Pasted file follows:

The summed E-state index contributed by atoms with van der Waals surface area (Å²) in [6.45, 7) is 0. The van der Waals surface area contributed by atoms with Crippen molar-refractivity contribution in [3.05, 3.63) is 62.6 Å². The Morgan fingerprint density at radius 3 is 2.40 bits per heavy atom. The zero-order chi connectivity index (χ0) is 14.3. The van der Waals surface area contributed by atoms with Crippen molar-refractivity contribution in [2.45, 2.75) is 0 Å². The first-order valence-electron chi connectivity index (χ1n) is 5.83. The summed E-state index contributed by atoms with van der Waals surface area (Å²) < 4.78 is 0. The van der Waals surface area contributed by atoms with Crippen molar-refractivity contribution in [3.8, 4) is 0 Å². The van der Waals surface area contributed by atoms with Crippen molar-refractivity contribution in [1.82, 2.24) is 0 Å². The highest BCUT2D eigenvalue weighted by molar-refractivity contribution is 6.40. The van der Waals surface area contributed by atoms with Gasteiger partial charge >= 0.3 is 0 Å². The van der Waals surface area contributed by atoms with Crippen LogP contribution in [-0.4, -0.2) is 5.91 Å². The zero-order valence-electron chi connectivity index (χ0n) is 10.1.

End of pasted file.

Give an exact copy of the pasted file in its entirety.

The summed E-state index contributed by atoms with van der Waals surface area (Å²) in [6.45, 7) is 0. The van der Waals surface area contributed by atoms with Crippen molar-refractivity contribution in [3.05, 3.63) is 62.6 Å². The Morgan fingerprint density at radius 3 is 2.40 bits per heavy atom. The zero-order chi connectivity index (χ0) is 14.3. The van der Waals surface area contributed by atoms with Crippen molar-refractivity contribution in [2.45, 2.75) is 0 Å². The first-order valence-electron chi connectivity index (χ1n) is 5.83. The summed E-state index contributed by atoms with van der Waals surface area (Å²) < 4.78 is 0. The van der Waals surface area contributed by atoms with Crippen molar-refractivity contribution in [3.8, 4) is 0 Å². The van der Waals surface area contributed by atoms with Crippen molar-refractivity contribution in [1.82, 2.24) is 0 Å². The highest BCUT2D eigenvalue weighted by molar-refractivity contribution is 6.40. The van der Waals surface area contributed by atoms with Gasteiger partial charge >= 0.3 is 0 Å². The van der Waals surface area contributed by atoms with Crippen LogP contribution in [-0.4, -0.2) is 5.91 Å². The zero-order valence-electron chi connectivity index (χ0n) is 10.1.